The cost of an average death penalty trial is nearly $500,000 higher than a trial where the maximum penalty is life imprisonment. Furthermore, appeal hearings for death penalty cases cost somewhere in the range of $100,000 more than appeals for non-death penalty crimes.

It should go without saying that those numbers are staggering.

The reasons for this cost difference are fairly obvious if you give it some thought. Inmates on death row are segregated from the general prison population. This requires separate buildings, with all the cost and overhead involved in running those buildings, as well as separate guards and prison staff. Furthermore, since the constitution requires that criminals be given due process of law, convicted murderers are entitled to the appeals process, and that process – as we all know – can be quite lengthy. It is also quite expensive, because the judges, lawyers and court personnel have to be paid for their services.

The average time spent on death row is somewhere around 12 years, and it is not uncommon for it to go beyond 20 years. Yet to argue that the appeals process takes too long would be to argue that people who are being put to death by the government should not be entitled to appeal their sentence, or be given time for new evidence to arise that might cast doubt on their conviction. And I would question the heart and core motivations of any person who is not deeply disturbed by the fact that we know that innocent people have been executed on death row. We know this, of course, because of DNA testing that has exonerated people after their execution.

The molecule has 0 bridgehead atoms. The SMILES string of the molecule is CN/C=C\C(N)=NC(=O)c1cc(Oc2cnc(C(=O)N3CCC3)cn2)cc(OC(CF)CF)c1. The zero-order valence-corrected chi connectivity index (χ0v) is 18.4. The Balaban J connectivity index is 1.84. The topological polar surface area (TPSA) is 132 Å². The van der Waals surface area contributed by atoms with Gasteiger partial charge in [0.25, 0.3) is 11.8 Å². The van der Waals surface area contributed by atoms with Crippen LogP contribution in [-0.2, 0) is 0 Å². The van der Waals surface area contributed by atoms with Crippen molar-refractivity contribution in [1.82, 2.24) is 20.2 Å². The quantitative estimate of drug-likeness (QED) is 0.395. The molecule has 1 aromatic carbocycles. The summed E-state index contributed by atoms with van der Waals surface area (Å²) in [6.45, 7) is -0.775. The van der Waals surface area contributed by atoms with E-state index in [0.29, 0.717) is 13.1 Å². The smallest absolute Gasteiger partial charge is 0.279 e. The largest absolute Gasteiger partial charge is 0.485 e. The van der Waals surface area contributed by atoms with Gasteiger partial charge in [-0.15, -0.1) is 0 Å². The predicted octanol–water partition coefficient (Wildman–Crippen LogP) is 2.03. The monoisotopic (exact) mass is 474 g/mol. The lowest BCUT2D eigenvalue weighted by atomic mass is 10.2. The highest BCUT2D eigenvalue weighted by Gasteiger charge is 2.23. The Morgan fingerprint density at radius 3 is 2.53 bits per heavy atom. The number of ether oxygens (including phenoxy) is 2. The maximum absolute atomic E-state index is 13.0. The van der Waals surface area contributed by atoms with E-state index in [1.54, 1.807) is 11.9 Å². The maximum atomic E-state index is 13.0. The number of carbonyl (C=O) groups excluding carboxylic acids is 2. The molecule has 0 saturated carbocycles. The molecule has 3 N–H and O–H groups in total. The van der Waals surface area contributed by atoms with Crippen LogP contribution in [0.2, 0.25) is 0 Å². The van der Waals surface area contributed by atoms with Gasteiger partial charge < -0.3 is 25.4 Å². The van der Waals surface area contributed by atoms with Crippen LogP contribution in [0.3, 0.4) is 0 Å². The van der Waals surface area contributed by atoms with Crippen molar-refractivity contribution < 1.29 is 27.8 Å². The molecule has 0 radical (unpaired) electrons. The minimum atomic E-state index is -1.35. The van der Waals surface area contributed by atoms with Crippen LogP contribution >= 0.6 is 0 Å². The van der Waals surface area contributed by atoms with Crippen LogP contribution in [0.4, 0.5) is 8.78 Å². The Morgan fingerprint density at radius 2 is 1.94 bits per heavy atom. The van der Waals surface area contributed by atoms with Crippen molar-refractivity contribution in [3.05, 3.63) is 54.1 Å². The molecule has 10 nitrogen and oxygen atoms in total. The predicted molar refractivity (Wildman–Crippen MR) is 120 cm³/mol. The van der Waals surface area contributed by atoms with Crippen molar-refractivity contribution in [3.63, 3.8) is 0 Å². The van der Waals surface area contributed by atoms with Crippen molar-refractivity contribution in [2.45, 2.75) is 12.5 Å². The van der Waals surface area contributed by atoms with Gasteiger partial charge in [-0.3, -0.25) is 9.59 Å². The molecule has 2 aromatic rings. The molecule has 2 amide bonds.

Many Christians I know support the death penalty. They justify this position in a variety of ways, most commonly by saying that the Bible permitted the death penalty for certain crimes, so therefore it is okay for our society to do so as well.

Yet I always wonder if any of these people have ever considered that Jesus, himself, was a victim of the death penalty? I wonder if they have ever considered that since the Bible also permitted slavery, does that mean that slavery is permissible? A prominent theologian in the 1850’s famously stated that “What God ordained in the Old Testament, and permitted in the New, cannot be a sin.” He was talking, of course, about slavery, and was making the same argument to support slavery that some Christians use today to support the death penalty. The exact same comment, in fact, could be inserted into a Christian discussion of the death penalty, and one would never know the difference.